Features Published 10 August 2020

The blurred boundaries of lockdown working

Poppy Burton-Morgan writes on why working from home makes it extra-important to learn how to close the door.

Poppy Burton-Morgan

“incurvatus in se” by auspices, licensed under Creative Commons

As a writer and director, I used to love the freedom and spontaneity of a freelance arts career. No two days were ever the same. I was comfortable working from home or wherever else I ended up – writing lyrics on the tube, writing a sex-scene in a hospital waiting room. When I became a mother in 2012, I joined the legions of parents who go for the relaxed approach to feeding, sleeping, playing – we were not a ‘routine’ sort of household. So I was happy to be available at all hours for quick response late-night WhatsApp messages from the costume designer, or an agent asking for their client to be released from rehearsal for an audition. It was only really stressful when work demanded a quick response mid-school-run – one producer always seemed to ring then, so I’d take my kids to the park and hide behind a tree to take his calls.

Like many people working in the arts, I used to feel sceptical about a lot of the language around boundaries. It can feel like a way of keeping people out, building walls, making barriers. And I think it’s no coincidence that many artists and creative folk have trouble with the idea of imposing boundaries because our porous open hearts and emotional sensitivity feel like integral parts of what make our work powerful or affecting.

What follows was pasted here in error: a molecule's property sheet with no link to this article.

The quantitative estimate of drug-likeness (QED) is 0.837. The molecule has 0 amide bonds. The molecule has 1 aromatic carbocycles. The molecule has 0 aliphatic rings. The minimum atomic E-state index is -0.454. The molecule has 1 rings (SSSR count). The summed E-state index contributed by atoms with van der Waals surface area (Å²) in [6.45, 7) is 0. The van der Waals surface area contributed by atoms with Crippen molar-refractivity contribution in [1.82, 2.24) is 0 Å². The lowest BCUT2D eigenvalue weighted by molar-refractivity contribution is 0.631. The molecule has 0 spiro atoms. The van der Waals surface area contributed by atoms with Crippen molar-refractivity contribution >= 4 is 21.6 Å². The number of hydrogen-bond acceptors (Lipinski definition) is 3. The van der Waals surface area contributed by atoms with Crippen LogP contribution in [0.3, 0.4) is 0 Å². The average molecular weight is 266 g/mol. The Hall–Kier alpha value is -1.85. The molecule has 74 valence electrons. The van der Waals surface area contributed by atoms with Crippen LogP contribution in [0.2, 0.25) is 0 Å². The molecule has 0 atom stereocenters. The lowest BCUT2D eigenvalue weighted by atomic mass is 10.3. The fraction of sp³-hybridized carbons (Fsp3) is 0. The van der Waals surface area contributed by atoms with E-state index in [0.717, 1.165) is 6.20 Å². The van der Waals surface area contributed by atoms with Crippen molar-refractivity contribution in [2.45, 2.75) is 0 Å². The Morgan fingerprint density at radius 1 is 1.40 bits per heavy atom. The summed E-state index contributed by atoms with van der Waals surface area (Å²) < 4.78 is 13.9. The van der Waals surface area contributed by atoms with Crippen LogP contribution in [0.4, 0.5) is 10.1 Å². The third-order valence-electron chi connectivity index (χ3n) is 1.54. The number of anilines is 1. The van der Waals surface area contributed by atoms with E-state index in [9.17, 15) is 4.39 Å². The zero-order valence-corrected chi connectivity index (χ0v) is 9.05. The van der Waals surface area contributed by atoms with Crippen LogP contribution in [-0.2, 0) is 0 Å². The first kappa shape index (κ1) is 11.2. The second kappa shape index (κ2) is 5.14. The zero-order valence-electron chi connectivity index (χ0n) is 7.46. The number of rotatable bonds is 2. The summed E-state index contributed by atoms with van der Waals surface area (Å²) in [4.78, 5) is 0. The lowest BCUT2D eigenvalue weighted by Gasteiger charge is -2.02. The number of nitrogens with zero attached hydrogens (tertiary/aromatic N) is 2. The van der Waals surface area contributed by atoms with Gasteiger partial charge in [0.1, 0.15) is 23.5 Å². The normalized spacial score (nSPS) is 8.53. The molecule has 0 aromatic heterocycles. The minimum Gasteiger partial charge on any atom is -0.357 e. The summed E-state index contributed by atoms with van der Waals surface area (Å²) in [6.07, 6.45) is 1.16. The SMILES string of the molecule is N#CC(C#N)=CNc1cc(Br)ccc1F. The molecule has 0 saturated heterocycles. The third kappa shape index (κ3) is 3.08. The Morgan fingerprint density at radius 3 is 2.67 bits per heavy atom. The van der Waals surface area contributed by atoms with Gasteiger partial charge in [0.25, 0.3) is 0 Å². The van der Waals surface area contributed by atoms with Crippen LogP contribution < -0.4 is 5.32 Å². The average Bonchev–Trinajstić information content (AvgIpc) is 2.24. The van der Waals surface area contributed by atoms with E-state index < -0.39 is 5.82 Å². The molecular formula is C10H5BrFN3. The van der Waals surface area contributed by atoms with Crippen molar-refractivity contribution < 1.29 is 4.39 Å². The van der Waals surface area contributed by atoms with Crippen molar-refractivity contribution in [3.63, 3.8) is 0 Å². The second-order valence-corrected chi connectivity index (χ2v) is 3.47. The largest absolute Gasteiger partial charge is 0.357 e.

Then lockdown happened. The prospect of any boundaries between work and home seemed to dissolve, just as I was thinking it was about time I embraced a bit more structure in my life.

I run a theatre company, Metta Theatre, jointly with my husband (designer William Reynolds), but we also have two small children. If we were going to continue working through lockdown and not kill each other or our children, we needed a schedule. So we decided that I would work 10-1 and Will would work 2-5. Vice versa for the homeschooling and playing with the kids. At first, the massive reduction in hours (I would easily work a 16 hour day outside of lockdown) was daunting, but it has proved terrifyingly productive. Having so few hours really focuses the mind to just get on with it. So the first bit of lockdown was”¦ whisper it, kind of okay. The routines were holding everything in place, there was a shape to our days. I was mostly writing; an emergency Arts Council funding application to allow us to make three cast albums of shows we’re developing, rewriting those shows for eventual productions, and working on poems and other bits and bobs of writing just to stay creative. At 1pm I’d switch off my ipad, have lunch and spend the afternoon with the kids, feeling far more present than normal because I wasn’t responding to a million emails and messages. So structured. So effective. Living my best lockdown life. And the kids were happy too, with a structured day of homeschooling feeling comfortingly familiar in the absence of school-school.